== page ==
- An executive of the Brave browser as well as other activists accuses Google of blatant GDPR violations.
- There’s a campaign to push for the acceleration of the investigation right now, supported by 21 entities.
Dr. Johnny Ryan, the Chief Policy and Industry Relations Officer of the Brave Browser is accusing Google of incorporating GDPR workarounds on their ad-serving systems. As the man details in his blog post, Google knows exactly what the GDPR (General Data Protection Regulation) entails, and has implemented specific workarounds to enable user tracking by ad networks. More specifically, Google’s “DoubleClick/Authorized Buyers” ad system is used by over two thousand companies and 8.4 million websites, and Brave’s executive claims to have evidence about how these companies can identify visitors, track them between platforms, and essentially violate GDPR provisions.
Mr. Johnny Ryan states that they have already submitted the evidence that they gathered onto the Irish Data Protection Commission, and they will wait for the results of their investigation. As the post writes, the evidence contains a proof of Google allowing numerous companies to match their identifiers with those of Google’s. The search giant has allegedly created a visitor profiling, and data sharing system called “Push Pages”, and invited all companies to join in and share their identifiers with all participants. These identifiers, combined with cookies developed by Google, enable advertisers to identify individuals. This goes against Google’s own policies of how the real-time binding (RTB) system should work under the GDPR.
None of this happens directly or openly according to J. Ryan. Google creates pseudo-anonymized user identifiers and supposedly prevents each company from collaborating to match their table. However, by giving companies a shared string, they enable both the identification of visitors and the collaboration between advertisers.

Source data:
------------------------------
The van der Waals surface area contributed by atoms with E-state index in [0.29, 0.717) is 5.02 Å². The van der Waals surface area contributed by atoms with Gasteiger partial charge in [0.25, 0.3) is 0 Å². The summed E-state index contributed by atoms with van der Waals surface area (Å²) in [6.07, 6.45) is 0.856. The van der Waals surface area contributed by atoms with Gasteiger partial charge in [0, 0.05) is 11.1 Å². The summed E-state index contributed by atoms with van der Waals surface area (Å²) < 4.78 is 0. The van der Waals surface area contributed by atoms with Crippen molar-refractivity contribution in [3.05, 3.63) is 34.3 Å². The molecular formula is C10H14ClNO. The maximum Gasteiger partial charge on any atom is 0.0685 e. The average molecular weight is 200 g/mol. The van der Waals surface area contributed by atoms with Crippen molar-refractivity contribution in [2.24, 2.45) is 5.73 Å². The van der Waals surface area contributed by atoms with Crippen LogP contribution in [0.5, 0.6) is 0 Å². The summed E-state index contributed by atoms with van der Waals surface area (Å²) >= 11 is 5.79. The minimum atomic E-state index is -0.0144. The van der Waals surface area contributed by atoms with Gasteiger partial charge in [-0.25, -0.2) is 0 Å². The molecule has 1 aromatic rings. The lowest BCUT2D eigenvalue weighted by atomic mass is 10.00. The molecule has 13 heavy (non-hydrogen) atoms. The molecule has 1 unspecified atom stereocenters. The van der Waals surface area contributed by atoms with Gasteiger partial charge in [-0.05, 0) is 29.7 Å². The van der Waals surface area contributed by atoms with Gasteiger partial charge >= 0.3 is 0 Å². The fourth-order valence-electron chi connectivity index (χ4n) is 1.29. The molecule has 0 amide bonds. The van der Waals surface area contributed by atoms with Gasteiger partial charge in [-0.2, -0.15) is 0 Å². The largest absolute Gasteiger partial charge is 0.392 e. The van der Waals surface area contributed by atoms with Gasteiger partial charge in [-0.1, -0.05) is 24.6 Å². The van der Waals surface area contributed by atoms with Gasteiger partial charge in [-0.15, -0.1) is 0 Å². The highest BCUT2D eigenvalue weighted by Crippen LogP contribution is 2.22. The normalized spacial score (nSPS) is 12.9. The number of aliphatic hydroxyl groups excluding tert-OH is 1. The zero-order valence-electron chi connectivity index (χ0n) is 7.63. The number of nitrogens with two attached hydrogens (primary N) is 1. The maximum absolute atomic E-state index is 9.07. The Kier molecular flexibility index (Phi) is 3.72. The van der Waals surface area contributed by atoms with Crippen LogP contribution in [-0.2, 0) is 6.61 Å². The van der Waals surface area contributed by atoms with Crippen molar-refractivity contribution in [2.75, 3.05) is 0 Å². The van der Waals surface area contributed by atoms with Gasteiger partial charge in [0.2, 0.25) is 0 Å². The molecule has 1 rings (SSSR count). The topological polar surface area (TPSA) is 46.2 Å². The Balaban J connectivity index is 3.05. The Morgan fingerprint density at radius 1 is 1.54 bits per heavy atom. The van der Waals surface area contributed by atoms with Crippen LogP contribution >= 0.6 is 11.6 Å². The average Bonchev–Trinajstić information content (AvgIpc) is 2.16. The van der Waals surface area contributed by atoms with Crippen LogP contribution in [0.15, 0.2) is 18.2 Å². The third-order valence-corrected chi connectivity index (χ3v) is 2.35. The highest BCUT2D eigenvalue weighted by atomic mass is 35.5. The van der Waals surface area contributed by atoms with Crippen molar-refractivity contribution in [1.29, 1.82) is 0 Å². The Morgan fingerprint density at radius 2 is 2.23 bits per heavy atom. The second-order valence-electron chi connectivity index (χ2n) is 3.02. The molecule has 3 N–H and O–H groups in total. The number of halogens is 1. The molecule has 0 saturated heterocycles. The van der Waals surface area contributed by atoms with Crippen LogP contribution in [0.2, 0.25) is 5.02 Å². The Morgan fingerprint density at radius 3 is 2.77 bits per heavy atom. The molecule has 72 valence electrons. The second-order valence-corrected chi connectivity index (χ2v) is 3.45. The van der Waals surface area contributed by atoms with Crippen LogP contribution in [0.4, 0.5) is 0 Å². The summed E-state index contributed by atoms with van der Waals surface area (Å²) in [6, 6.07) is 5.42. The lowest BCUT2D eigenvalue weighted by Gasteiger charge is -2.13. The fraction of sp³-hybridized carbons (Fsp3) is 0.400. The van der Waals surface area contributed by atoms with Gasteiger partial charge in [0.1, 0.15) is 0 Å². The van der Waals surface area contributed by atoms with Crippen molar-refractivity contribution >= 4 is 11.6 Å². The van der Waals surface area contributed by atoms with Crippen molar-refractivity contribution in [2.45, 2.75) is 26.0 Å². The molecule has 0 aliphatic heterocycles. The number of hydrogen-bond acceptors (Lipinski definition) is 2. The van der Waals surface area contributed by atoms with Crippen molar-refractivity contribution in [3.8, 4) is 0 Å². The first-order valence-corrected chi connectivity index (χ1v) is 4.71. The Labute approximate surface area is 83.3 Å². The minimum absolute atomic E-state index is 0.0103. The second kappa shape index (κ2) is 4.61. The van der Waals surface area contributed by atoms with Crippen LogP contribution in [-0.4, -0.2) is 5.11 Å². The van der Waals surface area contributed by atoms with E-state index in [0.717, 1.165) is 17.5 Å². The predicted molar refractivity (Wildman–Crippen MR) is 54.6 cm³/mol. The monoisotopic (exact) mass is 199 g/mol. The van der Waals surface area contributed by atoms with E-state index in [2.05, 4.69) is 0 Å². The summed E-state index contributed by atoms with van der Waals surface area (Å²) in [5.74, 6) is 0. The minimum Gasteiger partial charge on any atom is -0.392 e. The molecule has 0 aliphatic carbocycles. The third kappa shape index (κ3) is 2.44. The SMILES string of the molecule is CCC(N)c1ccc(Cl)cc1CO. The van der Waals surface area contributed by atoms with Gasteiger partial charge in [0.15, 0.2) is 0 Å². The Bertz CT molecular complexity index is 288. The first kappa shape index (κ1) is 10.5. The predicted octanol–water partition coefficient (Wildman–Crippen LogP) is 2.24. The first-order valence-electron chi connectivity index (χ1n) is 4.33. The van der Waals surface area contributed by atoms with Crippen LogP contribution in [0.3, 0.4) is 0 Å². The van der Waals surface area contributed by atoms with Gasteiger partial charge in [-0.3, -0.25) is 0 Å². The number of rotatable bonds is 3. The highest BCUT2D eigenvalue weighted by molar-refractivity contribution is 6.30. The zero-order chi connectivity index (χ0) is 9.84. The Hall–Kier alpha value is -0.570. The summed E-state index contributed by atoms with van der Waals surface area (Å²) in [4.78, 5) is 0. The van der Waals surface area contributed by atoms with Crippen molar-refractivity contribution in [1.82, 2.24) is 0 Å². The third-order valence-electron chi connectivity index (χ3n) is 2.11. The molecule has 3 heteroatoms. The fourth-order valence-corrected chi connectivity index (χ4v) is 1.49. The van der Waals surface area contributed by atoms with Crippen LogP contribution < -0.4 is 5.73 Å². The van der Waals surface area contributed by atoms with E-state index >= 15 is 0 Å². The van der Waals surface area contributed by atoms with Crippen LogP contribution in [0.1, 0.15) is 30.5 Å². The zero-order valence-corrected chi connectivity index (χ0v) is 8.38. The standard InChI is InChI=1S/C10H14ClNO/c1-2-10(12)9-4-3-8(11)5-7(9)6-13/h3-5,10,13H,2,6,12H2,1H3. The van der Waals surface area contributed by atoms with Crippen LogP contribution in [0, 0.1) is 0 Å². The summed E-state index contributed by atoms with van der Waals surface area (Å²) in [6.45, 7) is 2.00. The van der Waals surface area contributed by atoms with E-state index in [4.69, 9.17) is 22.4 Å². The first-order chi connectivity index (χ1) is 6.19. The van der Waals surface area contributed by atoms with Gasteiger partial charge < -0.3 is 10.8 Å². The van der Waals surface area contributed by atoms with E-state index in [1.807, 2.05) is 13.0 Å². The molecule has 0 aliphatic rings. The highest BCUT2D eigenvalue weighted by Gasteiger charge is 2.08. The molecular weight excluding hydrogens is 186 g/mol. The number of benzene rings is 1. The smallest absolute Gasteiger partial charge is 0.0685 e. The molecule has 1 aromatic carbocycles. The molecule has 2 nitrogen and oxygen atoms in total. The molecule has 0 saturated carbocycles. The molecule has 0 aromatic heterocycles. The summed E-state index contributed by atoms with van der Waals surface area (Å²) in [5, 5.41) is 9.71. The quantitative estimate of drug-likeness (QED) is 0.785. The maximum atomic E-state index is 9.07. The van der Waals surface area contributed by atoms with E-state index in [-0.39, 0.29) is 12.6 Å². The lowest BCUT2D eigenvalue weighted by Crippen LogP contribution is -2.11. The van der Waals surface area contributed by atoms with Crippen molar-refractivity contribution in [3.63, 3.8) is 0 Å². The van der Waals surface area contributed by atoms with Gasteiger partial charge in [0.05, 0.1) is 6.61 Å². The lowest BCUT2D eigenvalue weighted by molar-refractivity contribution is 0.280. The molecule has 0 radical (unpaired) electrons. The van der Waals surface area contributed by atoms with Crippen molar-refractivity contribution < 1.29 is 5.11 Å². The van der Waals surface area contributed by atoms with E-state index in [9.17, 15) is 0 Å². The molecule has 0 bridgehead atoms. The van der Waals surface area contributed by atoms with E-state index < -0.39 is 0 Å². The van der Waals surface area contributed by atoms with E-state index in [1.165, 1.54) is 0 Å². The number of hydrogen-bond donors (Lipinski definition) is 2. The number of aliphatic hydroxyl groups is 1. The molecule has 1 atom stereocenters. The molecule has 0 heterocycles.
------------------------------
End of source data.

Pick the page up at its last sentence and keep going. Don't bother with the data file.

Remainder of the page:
As Johnny Ryan further reveals, he has been trying to push the matter into the media spotlight since September 2018, when the first relevant complaint was submitted to the Irish data protection authority. Back then, he provided proof of billions of internet users having their online whereabouts leaked through Google’s (and their affiliates) RTB ad systems. While a statutory investigation about the possible infringement of the GDPR was launched over 12 months ago, no results about it have been published yet. Brave hopes that the agency will accelerate the process, as we’re talking about the largest online data breach ever to have been recorded.
What the Brave executive is telling the world is that every time we are visiting one of the 8.4 millions of websites that participate in Google’s ad network, our data is shared with many of the other entities that take part in the network through their respective websites. This data may include our sexual preferences, religion, political bias, and all of our online media consumption preferences.